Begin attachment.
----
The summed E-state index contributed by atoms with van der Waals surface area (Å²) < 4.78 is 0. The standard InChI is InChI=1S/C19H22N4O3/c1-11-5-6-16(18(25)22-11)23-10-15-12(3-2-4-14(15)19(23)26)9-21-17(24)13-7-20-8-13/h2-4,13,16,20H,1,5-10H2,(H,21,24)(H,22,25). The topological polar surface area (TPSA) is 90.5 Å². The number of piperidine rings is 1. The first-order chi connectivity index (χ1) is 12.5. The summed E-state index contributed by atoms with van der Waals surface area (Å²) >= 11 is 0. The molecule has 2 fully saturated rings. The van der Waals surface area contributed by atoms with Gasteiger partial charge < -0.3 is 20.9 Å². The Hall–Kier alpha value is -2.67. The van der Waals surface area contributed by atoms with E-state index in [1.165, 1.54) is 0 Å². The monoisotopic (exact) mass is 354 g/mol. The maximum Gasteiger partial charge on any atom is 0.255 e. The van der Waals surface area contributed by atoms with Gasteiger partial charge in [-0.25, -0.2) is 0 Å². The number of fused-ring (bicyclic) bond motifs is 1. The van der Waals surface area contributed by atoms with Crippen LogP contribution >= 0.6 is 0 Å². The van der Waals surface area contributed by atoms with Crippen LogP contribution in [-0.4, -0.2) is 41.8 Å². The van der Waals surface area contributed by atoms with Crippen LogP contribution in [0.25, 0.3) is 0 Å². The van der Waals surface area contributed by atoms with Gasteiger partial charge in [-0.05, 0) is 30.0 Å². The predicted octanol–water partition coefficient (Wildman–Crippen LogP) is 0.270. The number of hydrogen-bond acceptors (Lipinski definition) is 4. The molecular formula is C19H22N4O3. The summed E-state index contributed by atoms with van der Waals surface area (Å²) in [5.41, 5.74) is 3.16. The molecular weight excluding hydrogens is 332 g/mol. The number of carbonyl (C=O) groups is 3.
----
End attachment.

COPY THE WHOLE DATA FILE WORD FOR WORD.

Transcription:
The summed E-state index contributed by atoms with van der Waals surface area (Å²) < 4.78 is 0. The standard InChI is InChI=1S/C19H22N4O3/c1-11-5-6-16(18(25)22-11)23-10-15-12(3-2-4-14(15)19(23)26)9-21-17(24)13-7-20-8-13/h2-4,13,16,20H,1,5-10H2,(H,21,24)(H,22,25). The topological polar surface area (TPSA) is 90.5 Å². The number of piperidine rings is 1. The first-order chi connectivity index (χ1) is 12.5. The summed E-state index contributed by atoms with van der Waals surface area (Å²) >= 11 is 0. The molecule has 2 fully saturated rings. The van der Waals surface area contributed by atoms with Gasteiger partial charge < -0.3 is 20.9 Å². The Hall–Kier alpha value is -2.67. The van der Waals surface area contributed by atoms with E-state index in [1.165, 1.54) is 0 Å². The monoisotopic (exact) mass is 354 g/mol. The maximum Gasteiger partial charge on any atom is 0.255 e. The van der Waals surface area contributed by atoms with Gasteiger partial charge in [-0.25, -0.2) is 0 Å². The number of fused-ring (bicyclic) bond motifs is 1. The van der Waals surface area contributed by atoms with Crippen LogP contribution >= 0.6 is 0 Å². The van der Waals surface area contributed by atoms with Crippen LogP contribution in [-0.4, -0.2) is 41.8 Å². The van der Waals surface area contributed by atoms with Crippen LogP contribution in [0.25, 0.3) is 0 Å². The van der Waals surface area contributed by atoms with Gasteiger partial charge in [-0.05, 0) is 30.0 Å². The predicted octanol–water partition coefficient (Wildman–Crippen LogP) is 0.270. The number of hydrogen-bond acceptors (Lipinski definition) is 4. The molecular formula is C19H22N4O3. The summed E-state index contributed by atoms with van der Waals surface area (Å²) in [5.41, 5.74) is 3.16. The molecular weight excluding hydrogens is 332 g/mol. The number of carbonyl (C=O) groups is 3.